But if we are convinced by that evidence, we must take the consequences. If we are convinced that Jesus is what the New Testament says He is, then the word of Jesus becomes for us law. We cannot then choose whether we will believe Him when He speaks. We must believe. His authority then must for us be decisive in all disputes. 


~ J. Gresham Machen, The Christian Faith in the Modern World (1936)


Thursday, June 1, 2017

a display of truth



In the same way also he took the cup, after supper, saying, "This cup is the new covenant in my blood. Do this, as often as you drink it, in remembrance of me."  For as often as you eat this bread and drink the cup, you proclaim the Lord's death until he comes.  (1 Corinthians 11:25-26 ESV)

“So the Lord’s Supper was not just the idea of the apostles, not something conjured up by the Church, but it was a solemn command of the Lord. Why did He command them to keep it? Here is a most significant thing. I believe he gave this command in order to preserve the doctrine.  This, you see is an enactment of the doctrine, it is a kind of display of the truth, and our Lord wanted to preserve the truth throughout the centuries until the end of the Christian era.

“What a wonderful thing this has been! This table with its bread and wine has often been a terrible condemnation of the pulpit. Men have entered pulpits and said that Jesus was only a man, that he was nothing more than a moral exemplar and a good teacher. They have said that his death was the death of a pacifist, that it was a great tragedy and that we must imitate his spirit and live in the same way. They have preached like that in pulpits and then they have gone down to the Communion table, and there has been no connection between their preaching and the message of that Communion service. The Communion table, the broken bread and the poured out wine, has been preaching a message.

“And so, because of men and their fallibility – and we are all fallible – the Lord took a step to preserve the truth, the doctrine. And if you want to know how to test modern teaching and modern preaching, here is your test:  What relationship does it bear to the bread and the wine?  Does it lead to that?  Is the Communion service a demonstration of the message that has been preached?  If it is not, the message has been false. Here is the Lord’s own command and he has commanded it in order to preserve the teaching.”

~ D. Martyn Lloyd-Jones, Authentic Christianity Vol. 1 (Crossway Books, 2000) p. 150

the dominion of God

Pray then like this: "Our Father in heaven, hallowed be your name.  Your kingdom come, your will be done, on earth as it is in heaven..." (Matthew 6:9-10 ESV)

But Jesus called them to him and said, "You know that the rulers of the Gentiles lord it over them, and their great ones exercise authority over them.  It shall not be so among you. But whoever would be great among you must be your servant, and whoever would be first among you must be your slave, even as the Son of Man came not to be served but to serve, and to give his life as a ransom for many."  (Matthew 20:25-28 ESV)

"The dominion of God is a very different sort of dominion from what we understand by the word in ordinary human relationships. As Jesus pointed out, the nations of the world exercise dominion over one another by force. Had Jesus’ dominion been of that sort, were his kingdom of this world, his disciples would doubtless have used force to protect and extend his kingdom or rule. But the dominion of God is a dominion which flows from righteousness and love. This is how God exercises his dominion in heaven and therefore also on earth. In heaven, the will of God is done because those who are there love God and love the rightness of God’s will. God exercises his dominion through the glad obedience of perfect hearts."  (Broughton Knox, The Everlasting God)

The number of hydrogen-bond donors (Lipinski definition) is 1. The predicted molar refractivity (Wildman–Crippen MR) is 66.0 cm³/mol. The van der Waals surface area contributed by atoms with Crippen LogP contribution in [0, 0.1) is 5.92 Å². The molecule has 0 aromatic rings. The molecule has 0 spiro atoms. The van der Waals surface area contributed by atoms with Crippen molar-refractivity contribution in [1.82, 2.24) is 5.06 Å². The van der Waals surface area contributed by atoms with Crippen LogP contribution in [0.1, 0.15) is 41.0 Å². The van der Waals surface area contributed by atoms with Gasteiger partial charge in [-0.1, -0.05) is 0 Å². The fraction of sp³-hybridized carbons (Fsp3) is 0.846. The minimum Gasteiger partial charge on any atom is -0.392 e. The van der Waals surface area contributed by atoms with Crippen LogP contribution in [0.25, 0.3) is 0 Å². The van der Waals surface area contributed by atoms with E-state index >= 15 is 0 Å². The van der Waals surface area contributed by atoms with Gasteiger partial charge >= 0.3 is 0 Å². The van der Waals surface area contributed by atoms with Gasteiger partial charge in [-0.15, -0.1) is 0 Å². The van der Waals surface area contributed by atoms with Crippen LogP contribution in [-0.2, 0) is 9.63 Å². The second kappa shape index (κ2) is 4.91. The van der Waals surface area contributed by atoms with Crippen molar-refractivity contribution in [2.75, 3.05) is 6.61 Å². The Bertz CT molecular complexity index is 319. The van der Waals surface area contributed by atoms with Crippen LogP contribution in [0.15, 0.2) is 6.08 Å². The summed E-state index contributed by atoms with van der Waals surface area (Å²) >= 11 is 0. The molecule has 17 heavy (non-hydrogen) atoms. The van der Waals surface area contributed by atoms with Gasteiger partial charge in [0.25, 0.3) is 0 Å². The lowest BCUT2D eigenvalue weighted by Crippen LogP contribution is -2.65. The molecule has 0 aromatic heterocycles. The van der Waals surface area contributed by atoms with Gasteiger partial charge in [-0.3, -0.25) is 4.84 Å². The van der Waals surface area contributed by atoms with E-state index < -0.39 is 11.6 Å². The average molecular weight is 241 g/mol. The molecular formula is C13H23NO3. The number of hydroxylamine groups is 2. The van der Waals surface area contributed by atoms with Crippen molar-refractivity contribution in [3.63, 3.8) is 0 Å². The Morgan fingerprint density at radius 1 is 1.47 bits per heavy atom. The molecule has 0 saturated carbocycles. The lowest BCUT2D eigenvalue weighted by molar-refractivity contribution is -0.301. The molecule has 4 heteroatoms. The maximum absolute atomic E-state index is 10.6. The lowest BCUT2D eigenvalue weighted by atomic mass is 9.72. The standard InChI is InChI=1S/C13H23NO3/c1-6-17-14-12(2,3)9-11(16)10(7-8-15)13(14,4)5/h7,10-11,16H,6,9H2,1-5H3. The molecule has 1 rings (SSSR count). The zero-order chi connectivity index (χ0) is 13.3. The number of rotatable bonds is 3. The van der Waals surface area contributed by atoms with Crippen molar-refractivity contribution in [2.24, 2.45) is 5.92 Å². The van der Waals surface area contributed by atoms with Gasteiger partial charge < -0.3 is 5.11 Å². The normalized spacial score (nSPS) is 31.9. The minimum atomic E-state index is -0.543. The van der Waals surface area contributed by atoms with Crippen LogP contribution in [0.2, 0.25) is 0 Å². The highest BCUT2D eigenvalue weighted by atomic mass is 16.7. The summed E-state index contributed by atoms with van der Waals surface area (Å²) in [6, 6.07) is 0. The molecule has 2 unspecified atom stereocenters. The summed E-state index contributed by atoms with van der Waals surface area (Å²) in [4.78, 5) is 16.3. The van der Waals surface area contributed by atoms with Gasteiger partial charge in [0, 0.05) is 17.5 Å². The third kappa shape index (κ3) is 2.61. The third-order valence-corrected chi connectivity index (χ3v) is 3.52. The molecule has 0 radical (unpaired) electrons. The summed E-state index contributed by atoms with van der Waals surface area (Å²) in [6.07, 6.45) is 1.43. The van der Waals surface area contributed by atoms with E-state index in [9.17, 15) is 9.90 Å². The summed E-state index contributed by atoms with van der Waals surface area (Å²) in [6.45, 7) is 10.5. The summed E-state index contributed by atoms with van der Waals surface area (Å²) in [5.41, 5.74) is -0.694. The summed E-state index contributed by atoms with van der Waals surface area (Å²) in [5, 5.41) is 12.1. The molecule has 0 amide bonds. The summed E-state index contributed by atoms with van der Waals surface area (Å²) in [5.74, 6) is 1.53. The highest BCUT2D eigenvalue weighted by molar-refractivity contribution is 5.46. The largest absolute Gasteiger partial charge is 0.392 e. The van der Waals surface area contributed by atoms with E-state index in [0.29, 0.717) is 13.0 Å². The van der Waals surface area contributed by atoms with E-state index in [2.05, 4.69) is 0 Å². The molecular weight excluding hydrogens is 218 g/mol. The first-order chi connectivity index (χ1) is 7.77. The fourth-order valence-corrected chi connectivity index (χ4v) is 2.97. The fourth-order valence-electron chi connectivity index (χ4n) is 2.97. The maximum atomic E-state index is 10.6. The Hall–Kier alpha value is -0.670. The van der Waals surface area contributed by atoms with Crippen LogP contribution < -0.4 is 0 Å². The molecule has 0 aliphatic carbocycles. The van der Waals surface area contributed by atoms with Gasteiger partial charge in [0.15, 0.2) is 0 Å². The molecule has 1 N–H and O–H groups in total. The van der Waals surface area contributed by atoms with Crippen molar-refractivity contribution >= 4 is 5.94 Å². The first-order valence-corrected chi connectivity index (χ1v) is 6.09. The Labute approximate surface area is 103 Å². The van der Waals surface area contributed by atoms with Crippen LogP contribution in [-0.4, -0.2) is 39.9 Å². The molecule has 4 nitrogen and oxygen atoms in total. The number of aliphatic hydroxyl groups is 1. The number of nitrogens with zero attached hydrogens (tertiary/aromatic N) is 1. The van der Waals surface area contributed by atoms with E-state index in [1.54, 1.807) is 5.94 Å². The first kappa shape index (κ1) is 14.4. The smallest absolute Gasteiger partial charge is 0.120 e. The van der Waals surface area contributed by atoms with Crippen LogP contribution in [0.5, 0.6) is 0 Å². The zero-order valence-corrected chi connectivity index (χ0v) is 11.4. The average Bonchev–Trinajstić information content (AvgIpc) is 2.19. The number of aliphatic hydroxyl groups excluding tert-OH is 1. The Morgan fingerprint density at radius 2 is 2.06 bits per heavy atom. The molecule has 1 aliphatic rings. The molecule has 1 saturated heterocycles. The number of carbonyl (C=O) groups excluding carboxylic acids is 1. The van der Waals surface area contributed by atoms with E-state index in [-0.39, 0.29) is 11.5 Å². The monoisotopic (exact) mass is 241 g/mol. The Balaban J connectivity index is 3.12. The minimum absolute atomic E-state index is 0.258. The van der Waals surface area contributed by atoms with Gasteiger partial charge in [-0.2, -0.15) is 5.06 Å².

Saturday, May 27, 2017

home safely before dark

Wikipedia public domain

The following is a prayer shared by Dr. Robertson McQuilkin in 1981.
He was President Emeritus of Columbia International University.

It’s sundown, Lord.
The shadows of my life stretch back
   into the dimness of the years long spent.
I fear not death, for that grim foe betrays himself at last,
   thrusting me forever into life:
Life with you, unsoiled and free.
But I do fear.
I fear the Dark Spectre may come too soon —
   or do I mean, too late?
That I should end before I finish or
   finish, but not well.
That I should stain your honor, shame your name,
   grieve your loving heart.
Few, they tell me, finish well…
Lord, let me get home before dark.
The darkness of a spirit
   grown mean and small, fruit shriveled on the vine,
   bitter to the taste of my companions,
   burden to be borne by those brave few who love me still.
No, Lord. Let the fruit grow lush and sweet,
   a joy to all who taste;
Spirit – sign of God at work,
   stronger, fuller, brighter at the end.
Lord, let me get home before dark.
Let Me Get Home
Before Dark
The darkness of tattered gifts,
   rust-locked, half-spent or ill-spent,
A life that once was used of God
   now set aside.
Grief for glories gone or
Fretting for a task God never gave.
Mourning in the hollow chambers of memory,
Gazing on the faded banners of victories long gone.
Cannot I run well unto the end?
Lord, let me get home before dark.
The outer me decays —
I do not fret or ask reprieve.
The ebbing strength but weans me from mother earth
   and grows me up for heaven.